Second stimulus check: is $40,000 salary limit going to pass?
Many Americans are hoping that a second payment will be issued to them soon, but the salary limit proposal may mean some that need support miss out.
Discussions over a second stimulus package are expected to come to some sort of conclusion over the coming weeks, and with a $40,000 salary limit getting much attention, we wanted to get a feel for who was saying what about it and if it was likely to get agreement.
Is a $40,000 limit going to be added to second stimulus check?
“Next week, we'll be beginning a new bill,” Senate Majority Leader Mitch McConnell said on Monday during an interview with WRVK radio in his home state of Kentucky. He added that the legislation, which has not yet been unveiled, will likely be more contentious than the previous four coronavirus aid bills that fuelled more than $3 trillion into the hobbled economy with a combination of business loans, expanded unemployment benefits for workers and direct payments to families.
“I do think we'll get there and do something that needs to be done,” McConnell added, predicting that a final outcome will be announced before Congress begins its August recess.
There are, however, divisions among Republicans - in the White House and in Congress - over the precise direction of the bill, including whether there should be another round of direct payments to individuals and families. And on that, the Kentucky Senator has already had much attention on the change to the salary limit that defines who would be eligible.
In May, Federal Reserve Chairman Jerome Powell pointed to the fact that 40% percent of Americans who were earning less than $40,000 a year lost their jobs in March. There appears to be little doubt that these are the people that have faced the greatest economic burden of the coronavirus crisis and are least able to bear it.
So, what is being said about the proposed limit ahead of the more formal debate?
Views on the $40,000 salary limit
House Speaker Nancy Pelosi suggests it’s too low a bar, with some of those earning more also requiring help.
“I think there are many families, depending on the size of the family, so many different things, that $40,000 would have to be explained, justified, the rest,” she said. “But I think families making over $40,000 probably need assistance. Again, just depending on their family situation.”
Jeff Stein, White House economics reporter for The Washington Post took to Twitter to suggest that the limit was a planned approach gaining traction.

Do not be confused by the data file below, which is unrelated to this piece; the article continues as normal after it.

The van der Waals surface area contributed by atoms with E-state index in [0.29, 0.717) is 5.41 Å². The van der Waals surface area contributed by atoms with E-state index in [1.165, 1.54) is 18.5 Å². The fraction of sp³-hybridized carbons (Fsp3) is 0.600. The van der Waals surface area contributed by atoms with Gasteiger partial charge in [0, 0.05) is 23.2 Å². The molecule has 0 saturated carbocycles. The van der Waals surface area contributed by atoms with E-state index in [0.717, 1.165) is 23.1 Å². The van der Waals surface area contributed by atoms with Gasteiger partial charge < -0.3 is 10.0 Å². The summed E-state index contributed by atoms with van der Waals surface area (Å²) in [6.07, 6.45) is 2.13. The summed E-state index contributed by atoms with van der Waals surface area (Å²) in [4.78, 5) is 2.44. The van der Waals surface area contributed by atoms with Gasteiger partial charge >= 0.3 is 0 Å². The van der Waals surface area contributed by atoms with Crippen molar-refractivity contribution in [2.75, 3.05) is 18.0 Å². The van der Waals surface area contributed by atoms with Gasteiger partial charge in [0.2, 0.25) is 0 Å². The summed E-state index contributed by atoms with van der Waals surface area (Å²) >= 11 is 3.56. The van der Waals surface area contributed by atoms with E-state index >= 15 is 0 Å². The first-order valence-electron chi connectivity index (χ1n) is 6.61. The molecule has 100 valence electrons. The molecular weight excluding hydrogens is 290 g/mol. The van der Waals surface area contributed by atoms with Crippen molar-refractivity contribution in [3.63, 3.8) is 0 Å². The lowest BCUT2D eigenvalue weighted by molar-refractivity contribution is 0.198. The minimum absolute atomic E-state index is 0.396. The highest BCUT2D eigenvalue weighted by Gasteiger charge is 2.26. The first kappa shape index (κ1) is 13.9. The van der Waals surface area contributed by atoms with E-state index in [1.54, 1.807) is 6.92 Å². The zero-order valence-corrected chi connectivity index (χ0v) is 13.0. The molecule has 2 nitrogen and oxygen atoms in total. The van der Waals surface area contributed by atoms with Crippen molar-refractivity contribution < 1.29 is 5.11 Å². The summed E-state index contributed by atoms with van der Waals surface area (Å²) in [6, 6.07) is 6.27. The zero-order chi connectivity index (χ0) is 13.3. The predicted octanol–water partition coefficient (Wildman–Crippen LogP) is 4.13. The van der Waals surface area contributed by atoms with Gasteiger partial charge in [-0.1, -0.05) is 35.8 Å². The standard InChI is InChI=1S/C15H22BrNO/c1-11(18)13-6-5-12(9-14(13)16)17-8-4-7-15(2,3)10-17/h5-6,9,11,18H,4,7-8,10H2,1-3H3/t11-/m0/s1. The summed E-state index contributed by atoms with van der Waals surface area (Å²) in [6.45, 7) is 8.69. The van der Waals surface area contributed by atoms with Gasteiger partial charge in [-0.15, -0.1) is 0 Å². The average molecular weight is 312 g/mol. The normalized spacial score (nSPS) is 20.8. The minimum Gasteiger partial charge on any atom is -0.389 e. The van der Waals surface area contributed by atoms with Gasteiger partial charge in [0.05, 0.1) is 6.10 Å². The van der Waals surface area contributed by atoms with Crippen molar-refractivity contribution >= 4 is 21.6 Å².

“Multiple sources say McConnell didn’t just throw out $40,000 as a cut-off haphazardly. Consensus within GOP is moving that direction, which would sharply limit eligibility,” he tweeted.
Chief financial analyst for Bankrate, Greg McBride, has put forward his view.
“Replacing this lost income will help keep consumers current on bills and maintain a level of spending that is beneficial to the economic recovery,” he stated via Forbes. “The widespread hit to household income from the pandemic, the length of time for that income to recover, and a pervasive fear of it happening again will all weigh on the economic recovery.”
“Lower income and worries about lower income have a direct effect on consumer spending. Getting money into those consumers’ hands is needed sooner rather than later.”
And Amanda Novello, a senior economic policy associate with public policy research group The Century Foundation, also makes a clear case for those above the proposed $40,000, calling it ‘absurd’.
“We are facing so many intersecting urgent crises and not enough is being done to stop the bleeding. Some 25 million people are about to lose a critical lifeline provided by additional unemployment insurance at the end of July, and 30 percent of Americans missed housing payments in June.
“We shouldn’t be means testing - especially at such a limited level - in the face of such insurmountable need. Think about someone who made $50,000 last year, but has near-zero savings, and lost their job this year, and they're about to lose any meaningful unemployment benefit.
“This policy says they don't qualify for assistance. That's just absurd. We still need the same things we needed three months ago: an additional federal unemployment benefit, a moratorium on evictions and generous direct cash assistance.”
Other factors will play their part in negotiations
At a time when more, not less, clarity is required, Republicans have been putting forward a variety of options that include reforming enhanced benefits or potentially replacing them with a back-to-work bonus, although are not happy with the $600 program being continued.
“We’d like to see some unemployment reforms,” said Larry Kudlow, director of the National Economic Council, to Fox News earlier this week. “We’d like a return-to-work-type bonus of a modest nature. We don’t want to give people disincentives.”
There is clearly still a lot to be discussed, and unfortunately those in most need of the support will have to struggle on until decisions are made. The hope is that when it is, those people are the ones to received it.